Cancer: Having an illness you almost die from.
Bipolar: Having an illness you almost live from.
Having a partner, friend or family member who is dealing with mental illness can be like riding a roller coaster, blindfolded in a storm.
I was raised with mental illness in my life. My father cared for his sister who suffered from numerous diagnosis including bipolar disorder. I saw her way up and way, way down. She was delusional in her mania and paralyzed in her depression. She was in and out of institutions during my entire childhood.
My first boyfriend was bipolar, though I didn’t know that until years later. I have been in more than one close relationship with men who suffered from bouts of extreme depression, had suicidal thoughts, self-destructive behavior or were bipolar.
According to the Depression and Bipolar Support Alliance, Major depressive disorder affects approximately 14.8 million American adults, or about 6.7 percent of the U.S. population. An estimated 26.2 percent of Americans ages 18 and older—about one in four adults—suffer from a diagnosable mental disorder in a given year.1 Depression is the cause of over two thirds of all suicides.
How do we survive having a partner with mental illness?
Loving a person who wants to die or who can’t make a decision or who says she loves you one minute and “hates” you the next is not an easy thing to do. It can leave us feeling lost, unloved, angry, exhausted, frustrated, guilty, inadequate and resentful.
Watching our loved one suffer is heartbreaking and has a way of becoming all-consuming.
Our lives can become unreliable, unstable and unpredictable, ruled by mood swings that aren’t our own. Making plans can be difficult and it can seem like we are constantly walking on eggshells. If we are not careful we begin to compromise ourselves. We may become isolated and desperate, agreeing to things based solely on keeping our partner from having an episode and even doubting our own inner wisdom.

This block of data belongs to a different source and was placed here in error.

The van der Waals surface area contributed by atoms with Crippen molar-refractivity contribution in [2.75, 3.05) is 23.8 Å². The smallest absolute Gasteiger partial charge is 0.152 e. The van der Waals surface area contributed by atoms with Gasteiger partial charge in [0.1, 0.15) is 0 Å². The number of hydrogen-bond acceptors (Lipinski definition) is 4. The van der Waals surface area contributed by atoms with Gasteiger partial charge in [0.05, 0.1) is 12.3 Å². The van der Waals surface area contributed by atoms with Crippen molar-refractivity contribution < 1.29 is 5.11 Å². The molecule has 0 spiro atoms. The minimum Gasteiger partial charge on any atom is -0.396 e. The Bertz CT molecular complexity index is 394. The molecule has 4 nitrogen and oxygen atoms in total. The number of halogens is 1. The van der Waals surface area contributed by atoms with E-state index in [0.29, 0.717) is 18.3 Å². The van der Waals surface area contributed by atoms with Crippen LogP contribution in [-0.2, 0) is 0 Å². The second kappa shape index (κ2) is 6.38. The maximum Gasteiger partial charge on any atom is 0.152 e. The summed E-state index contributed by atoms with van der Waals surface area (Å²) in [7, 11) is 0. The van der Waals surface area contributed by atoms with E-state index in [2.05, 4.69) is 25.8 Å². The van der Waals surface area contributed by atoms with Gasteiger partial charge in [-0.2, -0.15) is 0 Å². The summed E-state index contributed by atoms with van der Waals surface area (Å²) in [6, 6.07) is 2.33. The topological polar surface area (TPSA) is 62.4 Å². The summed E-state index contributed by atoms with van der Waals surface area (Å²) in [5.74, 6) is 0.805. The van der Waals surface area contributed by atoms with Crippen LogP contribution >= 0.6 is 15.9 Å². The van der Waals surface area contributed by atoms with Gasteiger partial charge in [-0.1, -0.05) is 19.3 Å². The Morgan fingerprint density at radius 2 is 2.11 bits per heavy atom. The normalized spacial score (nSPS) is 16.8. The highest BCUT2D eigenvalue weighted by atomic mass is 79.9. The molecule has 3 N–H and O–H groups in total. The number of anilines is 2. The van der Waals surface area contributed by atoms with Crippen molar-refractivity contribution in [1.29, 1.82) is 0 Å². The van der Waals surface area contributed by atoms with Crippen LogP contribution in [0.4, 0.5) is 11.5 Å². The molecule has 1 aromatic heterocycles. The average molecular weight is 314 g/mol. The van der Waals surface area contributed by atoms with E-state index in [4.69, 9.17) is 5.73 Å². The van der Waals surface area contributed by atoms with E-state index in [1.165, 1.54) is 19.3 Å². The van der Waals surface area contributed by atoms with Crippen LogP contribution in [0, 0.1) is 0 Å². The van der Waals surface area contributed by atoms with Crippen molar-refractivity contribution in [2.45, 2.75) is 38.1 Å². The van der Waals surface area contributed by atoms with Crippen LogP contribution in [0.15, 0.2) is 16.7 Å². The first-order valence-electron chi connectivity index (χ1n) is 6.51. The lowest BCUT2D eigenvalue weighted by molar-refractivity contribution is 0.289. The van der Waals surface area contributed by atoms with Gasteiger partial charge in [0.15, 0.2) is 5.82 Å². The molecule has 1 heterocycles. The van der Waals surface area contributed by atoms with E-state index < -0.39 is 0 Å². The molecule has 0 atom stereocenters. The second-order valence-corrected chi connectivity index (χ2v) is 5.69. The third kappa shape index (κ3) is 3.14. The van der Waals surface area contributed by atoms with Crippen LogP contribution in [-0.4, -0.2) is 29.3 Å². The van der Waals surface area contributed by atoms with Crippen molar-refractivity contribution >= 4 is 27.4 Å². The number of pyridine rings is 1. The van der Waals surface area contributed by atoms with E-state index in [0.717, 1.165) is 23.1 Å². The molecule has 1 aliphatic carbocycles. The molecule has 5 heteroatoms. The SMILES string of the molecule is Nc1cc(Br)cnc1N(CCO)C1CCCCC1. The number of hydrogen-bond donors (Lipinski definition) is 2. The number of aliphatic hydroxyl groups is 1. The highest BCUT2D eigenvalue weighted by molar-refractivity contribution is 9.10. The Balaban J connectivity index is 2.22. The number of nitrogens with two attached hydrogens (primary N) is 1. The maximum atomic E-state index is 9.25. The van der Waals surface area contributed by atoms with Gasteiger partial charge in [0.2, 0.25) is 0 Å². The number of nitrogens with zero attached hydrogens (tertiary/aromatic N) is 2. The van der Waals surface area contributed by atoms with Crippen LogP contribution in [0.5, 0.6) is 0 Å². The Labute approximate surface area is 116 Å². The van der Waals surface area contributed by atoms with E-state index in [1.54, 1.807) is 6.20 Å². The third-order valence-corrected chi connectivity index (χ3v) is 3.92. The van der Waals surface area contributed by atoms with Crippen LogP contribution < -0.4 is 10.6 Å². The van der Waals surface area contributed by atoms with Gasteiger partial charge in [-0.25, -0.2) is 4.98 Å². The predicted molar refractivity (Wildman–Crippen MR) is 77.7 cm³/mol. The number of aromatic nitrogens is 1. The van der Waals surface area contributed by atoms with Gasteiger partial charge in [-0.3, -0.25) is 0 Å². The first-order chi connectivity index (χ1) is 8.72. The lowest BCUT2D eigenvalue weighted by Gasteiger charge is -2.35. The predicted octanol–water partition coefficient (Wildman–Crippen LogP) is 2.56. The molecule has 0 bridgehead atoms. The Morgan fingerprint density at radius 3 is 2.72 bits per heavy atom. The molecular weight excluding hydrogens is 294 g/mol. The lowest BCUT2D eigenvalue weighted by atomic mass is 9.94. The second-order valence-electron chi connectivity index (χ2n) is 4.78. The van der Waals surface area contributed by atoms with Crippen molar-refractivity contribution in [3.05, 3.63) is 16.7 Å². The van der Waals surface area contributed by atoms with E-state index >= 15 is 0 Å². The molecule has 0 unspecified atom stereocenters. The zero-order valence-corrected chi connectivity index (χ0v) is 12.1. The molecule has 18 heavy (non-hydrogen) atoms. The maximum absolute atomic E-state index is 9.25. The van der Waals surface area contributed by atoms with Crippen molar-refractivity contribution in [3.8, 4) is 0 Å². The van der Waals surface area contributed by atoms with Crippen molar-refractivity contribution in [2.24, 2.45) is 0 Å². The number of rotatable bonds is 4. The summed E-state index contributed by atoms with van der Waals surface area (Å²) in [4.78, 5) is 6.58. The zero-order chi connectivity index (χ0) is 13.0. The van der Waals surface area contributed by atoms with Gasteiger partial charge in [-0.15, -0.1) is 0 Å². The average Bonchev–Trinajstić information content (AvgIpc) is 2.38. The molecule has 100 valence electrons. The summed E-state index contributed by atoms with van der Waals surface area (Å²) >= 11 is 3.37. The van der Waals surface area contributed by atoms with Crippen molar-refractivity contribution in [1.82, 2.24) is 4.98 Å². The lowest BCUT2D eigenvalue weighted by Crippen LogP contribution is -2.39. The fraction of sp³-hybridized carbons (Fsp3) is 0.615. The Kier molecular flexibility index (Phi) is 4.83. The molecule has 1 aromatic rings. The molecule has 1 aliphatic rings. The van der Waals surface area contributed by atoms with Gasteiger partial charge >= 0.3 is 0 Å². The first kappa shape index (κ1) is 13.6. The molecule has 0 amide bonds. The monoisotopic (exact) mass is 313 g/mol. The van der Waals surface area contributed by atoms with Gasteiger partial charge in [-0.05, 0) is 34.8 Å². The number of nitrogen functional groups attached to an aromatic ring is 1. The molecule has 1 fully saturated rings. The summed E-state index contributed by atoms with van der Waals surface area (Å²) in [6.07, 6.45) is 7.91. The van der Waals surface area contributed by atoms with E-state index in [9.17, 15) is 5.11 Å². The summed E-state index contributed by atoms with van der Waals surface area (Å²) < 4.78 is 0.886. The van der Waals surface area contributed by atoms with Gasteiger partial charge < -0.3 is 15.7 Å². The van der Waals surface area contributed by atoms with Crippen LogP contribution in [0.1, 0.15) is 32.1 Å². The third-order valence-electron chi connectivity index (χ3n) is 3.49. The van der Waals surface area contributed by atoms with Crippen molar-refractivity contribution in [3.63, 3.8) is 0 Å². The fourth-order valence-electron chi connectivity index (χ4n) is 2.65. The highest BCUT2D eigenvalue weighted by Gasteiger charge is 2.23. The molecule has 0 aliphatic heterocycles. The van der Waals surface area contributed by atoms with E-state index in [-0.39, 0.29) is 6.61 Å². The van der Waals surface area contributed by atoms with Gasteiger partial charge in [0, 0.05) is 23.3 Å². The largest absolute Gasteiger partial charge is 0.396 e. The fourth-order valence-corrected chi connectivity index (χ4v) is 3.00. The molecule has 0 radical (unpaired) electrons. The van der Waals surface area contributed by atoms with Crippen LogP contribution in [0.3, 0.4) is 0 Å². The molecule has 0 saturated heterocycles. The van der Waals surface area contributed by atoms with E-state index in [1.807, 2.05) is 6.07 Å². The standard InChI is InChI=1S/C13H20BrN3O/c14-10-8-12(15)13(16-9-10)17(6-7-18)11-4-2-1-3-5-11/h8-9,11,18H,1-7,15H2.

We too develop a sort of mental illness as a coping mechanism.
We start to spin on the hamster wheel of thought and it can be very difficult to get off. We, like our loved one start to believe the stories.
Fact or Fiction?
Fiction: If only I love this person hard enough, deep enough, good enough, they will get better or at the very least be motivated to get treatment or more treatment as the case may be.
Fact: We cannot fix the people we love and we cannot “make” them do what we want. We can support them emotionally maybe even financial or physically but better loving will not magically fix them. A deep, committed, long term relationship can however be a life line in times of crisis and inspiration in times of calm.
We can provide loving stability that offers strength and security but while doing so we must also love ourselves enough to set healthy boundaries. To take time alone or with our friends. Go to the gym, the movies or on a vacation. To say “no” without guilt. We simply must take care of ourselves if we expect to be any good to anyone else.
If we are on an airline and we hit turbulence they tell us to put on our own oxygen mask and life vest before we help the person sitting next to us. I have learned that the only path to loving another begins with self-love and self respect.
Fiction: I am to blame.
Fact: A person’s mental health is rarely in the hands of another. We as partners may indeed be “triggers.” Our words or behavior might trigger a thought or particular feeling in our partner but the fact that they are depressed or ill is not our fault. We all must be accountable for our actions or reactions. Mental illness or not.